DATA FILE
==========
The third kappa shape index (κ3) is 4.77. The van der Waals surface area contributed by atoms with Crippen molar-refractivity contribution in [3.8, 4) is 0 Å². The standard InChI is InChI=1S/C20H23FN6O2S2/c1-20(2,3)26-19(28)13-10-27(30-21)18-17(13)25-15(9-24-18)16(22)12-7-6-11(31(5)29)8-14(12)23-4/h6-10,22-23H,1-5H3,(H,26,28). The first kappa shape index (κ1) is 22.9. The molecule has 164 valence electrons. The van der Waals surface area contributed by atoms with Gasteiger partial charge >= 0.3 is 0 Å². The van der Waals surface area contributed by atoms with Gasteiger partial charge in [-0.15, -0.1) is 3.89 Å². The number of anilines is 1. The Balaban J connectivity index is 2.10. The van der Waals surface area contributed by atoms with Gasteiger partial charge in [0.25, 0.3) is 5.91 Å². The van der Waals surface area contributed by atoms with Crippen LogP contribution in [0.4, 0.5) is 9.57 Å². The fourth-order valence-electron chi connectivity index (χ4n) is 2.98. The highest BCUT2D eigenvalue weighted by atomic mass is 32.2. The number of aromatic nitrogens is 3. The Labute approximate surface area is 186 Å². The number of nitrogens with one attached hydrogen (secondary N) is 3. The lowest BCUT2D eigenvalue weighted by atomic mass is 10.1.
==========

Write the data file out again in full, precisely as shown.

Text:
The third kappa shape index (κ3) is 4.77. The van der Waals surface area contributed by atoms with Crippen molar-refractivity contribution in [3.8, 4) is 0 Å². The standard InChI is InChI=1S/C20H23FN6O2S2/c1-20(2,3)26-19(28)13-10-27(30-21)18-17(13)25-15(9-24-18)16(22)12-7-6-11(31(5)29)8-14(12)23-4/h6-10,22-23H,1-5H3,(H,26,28). The first kappa shape index (κ1) is 22.9. The molecule has 164 valence electrons. The van der Waals surface area contributed by atoms with Gasteiger partial charge >= 0.3 is 0 Å². The van der Waals surface area contributed by atoms with Gasteiger partial charge in [-0.15, -0.1) is 3.89 Å². The number of anilines is 1. The Balaban J connectivity index is 2.10. The van der Waals surface area contributed by atoms with Gasteiger partial charge in [0.25, 0.3) is 5.91 Å². The van der Waals surface area contributed by atoms with Crippen LogP contribution in [0.4, 0.5) is 9.57 Å². The fourth-order valence-electron chi connectivity index (χ4n) is 2.98. The highest BCUT2D eigenvalue weighted by atomic mass is 32.2. The number of aromatic nitrogens is 3. The Labute approximate surface area is 186 Å². The number of nitrogens with one attached hydrogen (secondary N) is 3. The lowest BCUT2D eigenvalue weighted by atomic mass is 10.1.